Local leaders are working to build inclusive programs and amenities for all individuals. Harris County opened the James Driver All Inclusive Park, the first of its kind, in Houston, TX in December 2021. The park integrates features that meet community needs, such as wheelchair-friendly equipment where kids can spin, sway, swing, slide and splash. Other amenities in the park include event lawns, expanded community centers, sensory gardens with native plants, local artist installations, a connected bus stop and more. The park hosts weekly events for targeted individuals, including seniors, adults, youth, veterans, families, young adults and teens. Events range from healthcare resources to workforce development, fitness, afterschool programming and more.
Public spaces must make people feel welcome, safe and joyful as they interact with the world.
Feeling Safe in Public Spaces
Parks after dark are often viewed as unsafe places. To improve the public’s perception of parks, many communities have begun investing in nighttime programming. The city of Clarksville, TN created the Mayor’s Summer Night Lights program, which provides intentional programming for Clarksville youth. The city will host 14 events this summer that will feature music, sports tournaments, enrichment sessions, health and job information booths, motivational speakers, arts and crafts and more. City leaders also plan to provide free meals to participants. The program considered its diverse resident demographics, as well as the interests and needs of city residents, ensuring it was made with them in mind to foster more positive, safe feelings about parks at night-time.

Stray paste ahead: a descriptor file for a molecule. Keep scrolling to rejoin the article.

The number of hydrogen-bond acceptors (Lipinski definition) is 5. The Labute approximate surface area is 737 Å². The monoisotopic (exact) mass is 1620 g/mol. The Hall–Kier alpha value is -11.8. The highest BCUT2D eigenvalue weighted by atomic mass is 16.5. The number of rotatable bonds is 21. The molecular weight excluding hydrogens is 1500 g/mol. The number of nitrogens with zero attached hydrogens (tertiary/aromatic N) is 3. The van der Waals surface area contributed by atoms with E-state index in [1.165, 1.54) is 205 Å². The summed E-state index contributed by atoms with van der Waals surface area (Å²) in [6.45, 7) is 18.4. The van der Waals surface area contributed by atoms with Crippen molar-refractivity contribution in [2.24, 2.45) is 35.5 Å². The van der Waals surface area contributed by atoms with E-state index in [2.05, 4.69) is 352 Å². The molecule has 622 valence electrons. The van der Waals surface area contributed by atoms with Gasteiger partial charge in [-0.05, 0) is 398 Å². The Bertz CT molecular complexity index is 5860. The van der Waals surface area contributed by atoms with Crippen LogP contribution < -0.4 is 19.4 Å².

Feeling Welcome in the Neighborhood
To make spaces feel welcoming, cities must make them seem approachable and easy to navigate and understand. Creating clear and legible spaces with easily identifiable and accessible signs and maps can improve navigation and wayfinding while making spaces more welcoming. Cities, towns and villages across the country are implementing more accessible wayfinding options, whether that be at playgrounds or on the street. The city of Hagerstown, MD incorporates wayfinding throughout the city’s Cultural Trail. The cultural train includes signs with words and images of landmarks and destinations along the trail to make the space easier to navigate for all people. The city also provides visitors with a virtual map to preview the art installations along the trail and learn more about the various artists and their works’ inspiration.